Rectal Bleeding Causes
Several health conditions can cause rectal bleeding, such as hemorrhoids, anal fissures, infections, polyps, or even cancer. Rectal bleeding can sometimes occur without the person noticing it. This is called occult, or hidden, bleeding. Most causes are not serious; however, others are potentially life-threatening, so rectal bleeding should always be reported to your doctor.
Rectal Bleeding Causes: An Overview
The most common cause of rectal bleeding is hemorrhoids. However, more serious causes are possible. Therefore, it is still important to locate the source of the bleeding.
It is important that you see your healthcare provider if you have rectal bleeding and:
- You are older than 50
- You have a family history of colon or rectal cancer
- Bleeding occurs between bowel movements
- The blood is dark red or maroon
- You have tar-like, black stools.
How Anatomy Affects Causes of Rectal Bleeding
The digestive or gastrointestinal (GI) tract includes the:
- Small intestine
- Large intestine (colon)
Rectal bleeding can come from one or more of these areas. For example, bleeding may come from a small area, such as an ulcer in the lining of the stomach, or from a large surface, such as an inflammation of the colon.
This condition can sometimes occur without the person noticing it. This type of bleeding is called occult, or hidden, bleeding. Fortunately, simple tests can detect occult blood in the stool.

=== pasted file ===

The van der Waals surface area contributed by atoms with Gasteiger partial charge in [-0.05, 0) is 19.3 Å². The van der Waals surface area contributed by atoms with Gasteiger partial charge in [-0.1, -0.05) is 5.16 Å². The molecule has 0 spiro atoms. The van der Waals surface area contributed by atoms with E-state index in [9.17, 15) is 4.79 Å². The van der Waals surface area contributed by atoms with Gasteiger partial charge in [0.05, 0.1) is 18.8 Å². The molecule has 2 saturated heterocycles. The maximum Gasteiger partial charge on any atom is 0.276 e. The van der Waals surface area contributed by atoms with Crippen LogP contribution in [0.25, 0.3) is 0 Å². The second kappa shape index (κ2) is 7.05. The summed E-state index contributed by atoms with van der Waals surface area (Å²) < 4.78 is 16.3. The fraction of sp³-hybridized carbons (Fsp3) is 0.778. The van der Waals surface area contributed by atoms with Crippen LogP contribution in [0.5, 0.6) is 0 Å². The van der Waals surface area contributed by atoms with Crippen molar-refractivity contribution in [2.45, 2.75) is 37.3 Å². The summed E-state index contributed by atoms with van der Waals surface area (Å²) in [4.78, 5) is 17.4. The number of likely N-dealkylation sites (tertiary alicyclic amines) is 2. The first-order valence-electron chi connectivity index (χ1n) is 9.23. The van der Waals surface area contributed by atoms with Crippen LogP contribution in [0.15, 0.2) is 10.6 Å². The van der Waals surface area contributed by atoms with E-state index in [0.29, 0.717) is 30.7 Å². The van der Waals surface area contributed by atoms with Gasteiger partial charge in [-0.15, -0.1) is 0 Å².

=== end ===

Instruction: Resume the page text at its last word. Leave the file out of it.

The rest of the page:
Common Rectal Bleeding Causes
Typical causes of rectal bleeding include:
- Anal fissures
- Inflammation (ulcerative colitis or irritable bowel disease)
- Colorectal polyps
- Colorectal cancer
- Diverticular disease
- Any upper gastrointestinal (GI) or small bowel lesion, if the bleeding is heavy.
In the lower digestive tract, the large intestine and rectum are frequent sites of gastrointestinal bleeding. Hemorrhoids are the most common cause of visible blood in the digestive tract, especially blood that appears bright red. Hemorrhoids are enlarged veins in the anal area that can rupture and produce bright red blood, which can then show up in the toilet or on toilet paper. If red blood is seen, however, it is essential to exclude other rectal bleeding causes, since the anal area may also be the site of cuts (fissures), inflammation, or cancer.
Benign (noncancerous) growths or polyps of the colon are common, and are thought to be forerunners of cancer. These growths can cause either bright red blood or occult (hidden) bleeding. Colorectal cancer is the third most common cancer in the United States, and often causes occult bleeding at some point, but not necessarily visible bleeding.
Inflammation from various causes can produce extensive bleeding from the colon. Different intestinal infections can cause inflammation and bloody diarrhea. Ulcerative colitis can produce inflammation and extensive surface bleeding from tiny ulcerations. Crohn's disease of the large intestine can also produce GI bleeding. Diverticular disease caused by pouches in the colon wall can result in massive bleeding, too.
Finally, as a person gets older, abnormalities may develop in the blood vessels of the large intestine (a condition called angiodysplasia). This may result in recurrent bleeding.
People who are taking blood-thinning medications, such as warfarin, may have gastrointestinal bleeding, especially if they also take drugs like aspirin.